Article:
The early results are in, and it looks as if parents, at least, have bought into the Pokémon theme and mission: Gotta catch 'em all. Pokémon products have pulled way out in front as the best-selling Christmas gifts, from the card sets to a new third video game-Yellow, to set off the Blue and Red editions-and even candy-filled figures of the most popular pocket monsters.
There's little to say about this vapid fad-other than that we should take heart; after all, when's the last time you heard the words "Teenage Mutant Ninja Turtle"?
Another hot item this season (woe unto us) is WWF Wrestlemania 2000 for the Nintendo 64 (THQ, $30)-now the top-selling Nintendo title. Players control wrestlers such as Kane, the Rock, the Undertaker, and (bestselling author) Mankind, or create their own garish gladiators. The game is being ported to other platforms, and those other versions should be available in coming months. It seems to be fairly PG rated, more in keeping with the New, Improved WWF, toned down last week, after Coca-Cola pulled its advertising due to excessive sleaze. But there's still plenty of trash talk in the game.
Anything, in fact, with a wrestling theme is getting yanked off the shelves and smacked down into the shopping cart. There are 24-inch plush wrestling dolls that kids can pile-drive or hug (hmmm-wonder which is more popular?) as well as action figures galore. The strangest toys are the pro wrestler walkie-talkies: For $10, your kids can hold a nearly-nude Stone Cold Steve Austin up to their faces and talk into his stomach. Isn't anyone else creeped out by this?
And don't forget Barbie. The premium product this year, Millennium Princess Barbie (she comes as either a blonde or an African-American), retails for about $40. She's a collector's item (which means Mattel gives her better hair). She's dressed for a big New Year's date, so we can assume she's not worried about Y2K.
There are lower-rent Barbies available, too; Pilot Barbie is hot, as is the new Working Woman Barbie (Mattel, about $12 each). Will they be followed next year by Mommy Guilt Barbie, Glass Ceiling Barbie, and Prozac Barbie?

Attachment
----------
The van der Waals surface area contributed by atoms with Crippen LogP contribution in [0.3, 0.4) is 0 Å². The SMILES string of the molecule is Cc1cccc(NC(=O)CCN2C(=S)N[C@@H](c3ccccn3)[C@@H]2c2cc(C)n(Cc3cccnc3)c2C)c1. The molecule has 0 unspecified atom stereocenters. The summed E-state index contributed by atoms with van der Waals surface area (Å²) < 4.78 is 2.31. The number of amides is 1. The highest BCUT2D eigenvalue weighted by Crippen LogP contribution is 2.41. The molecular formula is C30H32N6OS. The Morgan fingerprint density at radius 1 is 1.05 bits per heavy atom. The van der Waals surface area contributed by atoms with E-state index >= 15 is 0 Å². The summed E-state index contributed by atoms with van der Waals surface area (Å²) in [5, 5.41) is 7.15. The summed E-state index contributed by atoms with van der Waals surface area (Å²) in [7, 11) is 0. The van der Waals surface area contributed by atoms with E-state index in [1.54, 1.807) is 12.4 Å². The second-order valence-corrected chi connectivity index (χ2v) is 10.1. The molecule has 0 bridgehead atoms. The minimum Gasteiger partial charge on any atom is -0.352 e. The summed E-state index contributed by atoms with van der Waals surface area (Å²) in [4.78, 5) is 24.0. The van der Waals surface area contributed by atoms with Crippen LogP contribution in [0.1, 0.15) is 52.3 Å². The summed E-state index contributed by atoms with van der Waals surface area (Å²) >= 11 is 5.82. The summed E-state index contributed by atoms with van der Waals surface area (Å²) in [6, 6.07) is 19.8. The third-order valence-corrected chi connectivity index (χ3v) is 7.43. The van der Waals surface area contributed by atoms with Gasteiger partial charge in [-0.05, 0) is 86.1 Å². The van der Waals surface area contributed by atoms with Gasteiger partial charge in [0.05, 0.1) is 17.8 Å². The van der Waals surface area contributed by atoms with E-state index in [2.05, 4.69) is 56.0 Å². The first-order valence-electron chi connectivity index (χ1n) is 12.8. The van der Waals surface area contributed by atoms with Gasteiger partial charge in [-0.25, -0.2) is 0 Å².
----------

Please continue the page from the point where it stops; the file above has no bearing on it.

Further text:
This year's Tickle Me phenomenon is Rock 'n' Roll Elmo (Mattel, $30). His screechy baby-talk is as annoying as ever, and he looks as if he's started dating biker chicks.
But Christmas cheer these days must be interactive-hence a new generation of Furbys called Furby Babies (Tiger Electronics, $30). They're cheaper and less complicated than their programmable brethren, but they're still mind-numbingly useless.
At the high end of interactive is the Aibo, the robot dog from Sony that is now fetching prices of $4,000 and higher in eBay auctions. (Sony's sold out, so this is about the only source for the mutts.) Aibo requires love and care-he's programmed to be nearly as demanding as a real dog-and he can learn tricks (which are stored on "memory sticks"). He's popular, but mainly with computer professionals who need to get out more.
One of this season's truly bad ideas is the Friend.Link, a $20 digital pager-thingy from Playmates Electronix. Kids can send text messages to each other, over short distances. Kids love them, but teachers are going to look back longingly on the days when the worst they had to worry about was Pokémon fever. That's because the devices are perfect for sending notes, even (or especially) at inopportune times. One boy who posted a review on the Amazon.com Toys website admitted, "Teachers don't like them because you can cheat on tests.... I got into trouble doing that."
Enough with the pans, here are some picks:
Chuck My Talkin' Truck (Tonka, $30) is also interactive: He honks, beeps, revs his engine, and best of all, comes to the child when called. Now, talking toys generally accomplish little beyond scaring kids. But Chuck's different; Tonka has made him out of a flexible plastic, so his face moves expressively as he talks. He's friendly and cheerful, though parents will wish Tonka had thought to add volume control.
Cranium (Cranium, $40) will soon be the icebreaker of choice among small group ministries; it takes the best parts of Trivial Pursuit, Scattergories, and half a dozen other games. Players might be required to spell a word backwards, impersonate a celebrity, or draw with their eyes closed-or answer increasingly difficult questions.